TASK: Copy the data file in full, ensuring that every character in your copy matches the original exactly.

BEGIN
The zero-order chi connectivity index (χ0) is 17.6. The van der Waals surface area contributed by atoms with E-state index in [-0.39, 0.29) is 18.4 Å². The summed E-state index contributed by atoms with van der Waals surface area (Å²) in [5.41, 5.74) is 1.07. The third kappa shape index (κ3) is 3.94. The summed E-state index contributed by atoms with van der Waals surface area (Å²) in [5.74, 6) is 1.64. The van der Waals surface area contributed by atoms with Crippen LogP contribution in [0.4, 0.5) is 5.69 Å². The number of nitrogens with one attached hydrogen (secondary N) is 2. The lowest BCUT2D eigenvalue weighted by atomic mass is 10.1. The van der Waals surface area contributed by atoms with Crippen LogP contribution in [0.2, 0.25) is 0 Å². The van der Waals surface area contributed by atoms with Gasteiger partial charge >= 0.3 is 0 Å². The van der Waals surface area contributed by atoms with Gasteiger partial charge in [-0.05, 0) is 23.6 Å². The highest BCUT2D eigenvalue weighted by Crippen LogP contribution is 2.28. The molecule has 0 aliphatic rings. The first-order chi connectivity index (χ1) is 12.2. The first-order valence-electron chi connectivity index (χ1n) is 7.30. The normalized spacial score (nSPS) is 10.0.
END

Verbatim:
The zero-order chi connectivity index (χ0) is 17.6. The van der Waals surface area contributed by atoms with E-state index in [-0.39, 0.29) is 18.4 Å². The summed E-state index contributed by atoms with van der Waals surface area (Å²) in [5.41, 5.74) is 1.07. The third kappa shape index (κ3) is 3.94. The summed E-state index contributed by atoms with van der Waals surface area (Å²) in [5.74, 6) is 1.64. The van der Waals surface area contributed by atoms with Crippen LogP contribution in [0.4, 0.5) is 5.69 Å². The number of nitrogens with one attached hydrogen (secondary N) is 2. The lowest BCUT2D eigenvalue weighted by atomic mass is 10.1. The van der Waals surface area contributed by atoms with Crippen LogP contribution in [0.2, 0.25) is 0 Å². The van der Waals surface area contributed by atoms with Gasteiger partial charge >= 0.3 is 0 Å². The van der Waals surface area contributed by atoms with Gasteiger partial charge in [-0.05, 0) is 23.6 Å². The highest BCUT2D eigenvalue weighted by Crippen LogP contribution is 2.28. The molecule has 0 aliphatic rings. The first-order chi connectivity index (χ1) is 12.2. The first-order valence-electron chi connectivity index (χ1n) is 7.30. The normalized spacial score (nSPS) is 10.0.